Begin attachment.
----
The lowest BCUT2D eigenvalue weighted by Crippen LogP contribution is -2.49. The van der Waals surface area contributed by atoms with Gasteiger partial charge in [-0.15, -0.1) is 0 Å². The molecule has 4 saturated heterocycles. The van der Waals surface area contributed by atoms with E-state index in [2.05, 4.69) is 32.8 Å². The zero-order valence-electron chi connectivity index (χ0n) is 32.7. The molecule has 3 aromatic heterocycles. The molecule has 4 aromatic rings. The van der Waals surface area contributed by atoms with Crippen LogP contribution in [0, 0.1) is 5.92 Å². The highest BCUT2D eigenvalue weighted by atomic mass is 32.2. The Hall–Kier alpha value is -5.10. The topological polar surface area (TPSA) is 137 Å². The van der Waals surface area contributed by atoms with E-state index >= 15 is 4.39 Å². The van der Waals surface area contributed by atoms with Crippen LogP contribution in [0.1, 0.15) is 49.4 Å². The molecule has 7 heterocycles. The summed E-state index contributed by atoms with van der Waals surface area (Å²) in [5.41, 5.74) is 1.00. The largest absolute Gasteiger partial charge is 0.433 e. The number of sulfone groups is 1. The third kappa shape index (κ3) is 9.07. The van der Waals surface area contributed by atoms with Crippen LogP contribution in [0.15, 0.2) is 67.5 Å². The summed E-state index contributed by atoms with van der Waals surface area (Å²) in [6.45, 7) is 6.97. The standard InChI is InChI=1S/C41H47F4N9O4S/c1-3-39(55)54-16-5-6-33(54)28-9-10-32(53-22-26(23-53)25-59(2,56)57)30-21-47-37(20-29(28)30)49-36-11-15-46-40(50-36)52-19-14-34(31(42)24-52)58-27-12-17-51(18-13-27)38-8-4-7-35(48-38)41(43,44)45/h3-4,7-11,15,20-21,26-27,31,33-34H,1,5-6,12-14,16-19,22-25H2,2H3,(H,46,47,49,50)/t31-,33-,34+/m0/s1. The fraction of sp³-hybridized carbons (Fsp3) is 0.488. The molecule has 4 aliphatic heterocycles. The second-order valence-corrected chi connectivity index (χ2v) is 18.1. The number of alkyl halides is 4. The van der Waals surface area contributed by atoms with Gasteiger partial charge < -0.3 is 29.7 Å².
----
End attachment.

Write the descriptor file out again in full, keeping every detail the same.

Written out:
The lowest BCUT2D eigenvalue weighted by Crippen LogP contribution is -2.49. The van der Waals surface area contributed by atoms with Gasteiger partial charge in [-0.15, -0.1) is 0 Å². The molecule has 4 saturated heterocycles. The van der Waals surface area contributed by atoms with E-state index in [2.05, 4.69) is 32.8 Å². The zero-order valence-electron chi connectivity index (χ0n) is 32.7. The molecule has 3 aromatic heterocycles. The molecule has 4 aromatic rings. The van der Waals surface area contributed by atoms with Crippen LogP contribution in [0, 0.1) is 5.92 Å². The highest BCUT2D eigenvalue weighted by atomic mass is 32.2. The Hall–Kier alpha value is -5.10. The topological polar surface area (TPSA) is 137 Å². The van der Waals surface area contributed by atoms with E-state index >= 15 is 4.39 Å². The van der Waals surface area contributed by atoms with Crippen LogP contribution in [0.1, 0.15) is 49.4 Å². The molecule has 7 heterocycles. The summed E-state index contributed by atoms with van der Waals surface area (Å²) in [5.41, 5.74) is 1.00. The largest absolute Gasteiger partial charge is 0.433 e. The number of sulfone groups is 1. The third kappa shape index (κ3) is 9.07. The van der Waals surface area contributed by atoms with Crippen LogP contribution in [0.15, 0.2) is 67.5 Å². The summed E-state index contributed by atoms with van der Waals surface area (Å²) in [6.45, 7) is 6.97. The standard InChI is InChI=1S/C41H47F4N9O4S/c1-3-39(55)54-16-5-6-33(54)28-9-10-32(53-22-26(23-53)25-59(2,56)57)30-21-47-37(20-29(28)30)49-36-11-15-46-40(50-36)52-19-14-34(31(42)24-52)58-27-12-17-51(18-13-27)38-8-4-7-35(48-38)41(43,44)45/h3-4,7-11,15,20-21,26-27,31,33-34H,1,5-6,12-14,16-19,22-25H2,2H3,(H,46,47,49,50)/t31-,33-,34+/m0/s1. The fraction of sp³-hybridized carbons (Fsp3) is 0.488. The molecule has 4 aliphatic heterocycles. The second-order valence-corrected chi connectivity index (χ2v) is 18.1. The number of alkyl halides is 4. The van der Waals surface area contributed by atoms with Gasteiger partial charge < -0.3 is 29.7 Å².